The Cameron Years
Whether or not to remove students from net migration figures is a debate which has raged for some time. During his tenure as Business Secretary under the Coalition Government, Vince Cable tried hard to persuade his Conservative coalition partners to remove students from net migration figures. In spite of receiving support from multiple sources, including the HE sector, various government departments, the BIS select committee, think tanks etc., the move was blocked by the Home Office, and notably the then Home Secretary Theresa May. It is widely viewed that the Home Office strongly opposed any such attempts due to a determination to deliver on the Conservative promise to reduce immigration levels from the “hundreds of thousands to the tens of thousands”. Students, and in particular “bogus students”, were viewed as an “easy target” to cut down and the Home Office believed that any attempt to remove genuine international students from this calculation would be seized upon and criticised as the Government “fiddling the figures”.
It has been rumoured that prior to the Brexit referendum, David Cameron had finally been convinced of the benefits of removing students from net migration figures and had made a decision to oppose the Home Secretary and make an announcement that international students would be taken out. Subsequent political events – a vote for Brexit and Cameron’s resignation – prevented this from happening.
International Students under May
Theresa May’s move to Downing Street served to cement this policy position, although recent statistics showing a decrease in the number of international students, largely due to strict Home Office policies aiming to decrease net migration figures, have led to a renewed push to remove international students from these figures. Various reports have revealed that the general public do not perceive students to be immigrants; and according to the Home Office’s own statistics, 80% of international students return home after studying, leading many to claim that they are more akin to tourists than economic migrants.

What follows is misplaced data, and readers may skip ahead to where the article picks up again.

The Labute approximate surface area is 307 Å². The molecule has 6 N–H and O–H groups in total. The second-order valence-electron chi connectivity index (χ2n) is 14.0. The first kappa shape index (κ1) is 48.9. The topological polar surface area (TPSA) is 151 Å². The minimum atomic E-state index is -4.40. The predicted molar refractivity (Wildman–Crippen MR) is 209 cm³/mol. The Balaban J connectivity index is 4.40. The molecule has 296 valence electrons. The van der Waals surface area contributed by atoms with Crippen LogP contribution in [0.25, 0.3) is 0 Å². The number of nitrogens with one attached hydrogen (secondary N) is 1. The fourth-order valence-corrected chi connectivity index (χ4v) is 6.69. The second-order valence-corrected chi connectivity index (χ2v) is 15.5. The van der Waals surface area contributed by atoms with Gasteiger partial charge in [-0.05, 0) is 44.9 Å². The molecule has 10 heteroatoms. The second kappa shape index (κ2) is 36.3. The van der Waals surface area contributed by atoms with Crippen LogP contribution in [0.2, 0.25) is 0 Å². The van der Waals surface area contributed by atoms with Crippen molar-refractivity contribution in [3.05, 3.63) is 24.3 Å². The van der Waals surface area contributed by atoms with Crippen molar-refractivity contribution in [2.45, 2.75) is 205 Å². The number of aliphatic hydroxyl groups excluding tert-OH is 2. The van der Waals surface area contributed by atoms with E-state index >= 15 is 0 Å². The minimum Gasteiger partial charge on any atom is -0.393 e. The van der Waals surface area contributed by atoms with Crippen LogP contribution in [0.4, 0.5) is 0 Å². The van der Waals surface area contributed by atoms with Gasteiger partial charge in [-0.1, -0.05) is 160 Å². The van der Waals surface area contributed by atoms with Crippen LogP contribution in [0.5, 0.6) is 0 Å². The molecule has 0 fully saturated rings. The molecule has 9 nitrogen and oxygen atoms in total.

The issue hit the spotlight once again this month when the House of Lords approved a controversial amendment to the Higher Education and Research Bill which stated that the “secretary of state [for education] shall ensure that no student…be treated for public policy purposes as a long-term migrant”. Several Conservative Peers, including former Universities Minister Lord Willetts, voted against the Government to support the amendment. However, as part of the parliamentary process, the Bill will now go back to the Commons where it is expected that the Government Whips will ensure that Conservative MPs do not rebel against the Government by ratifying the amendment. Conservative MPs are not expected to rebel against their Party in spite of the fact that more than 30 of them reportedly signed a letter to the Prime Minister this month, which called for the removal of international students from immigration targets. If the amendment is rejected, Peers would need to consider whether they would continue to fight for the amendment when legislation returns to the Lords.
What is clear however is that the Prime Minister is facing an increasing level of opposition to her stance on international students. Along with Labour, the Liberal Democrats, Scottish National Party and even UKIP, senior ministers including the Chancellor, Philip Hammond, Foreign Secretary, Boris Johnson, and International Trade Secretary, Liam Fox, have all supported the move to take international students out of the calculations. The issue is receiving an increased level of parliamentary time, with written and oral questions being tabled by a wide range of MPs.
In spite of increased pressure from a wide range of stakeholders, the prevailing mood will be one of extreme surprise if the Prime Minister agrees to what would be deemed a significant u-turn from her on this issue. Given that the Government is currently feeling the heat following the u-turn on the Chancellor’s Budget announcement to increase national insurance contributions for the self-employed, she will be eager to avoid taking any more decisions which could undermine her credibility.
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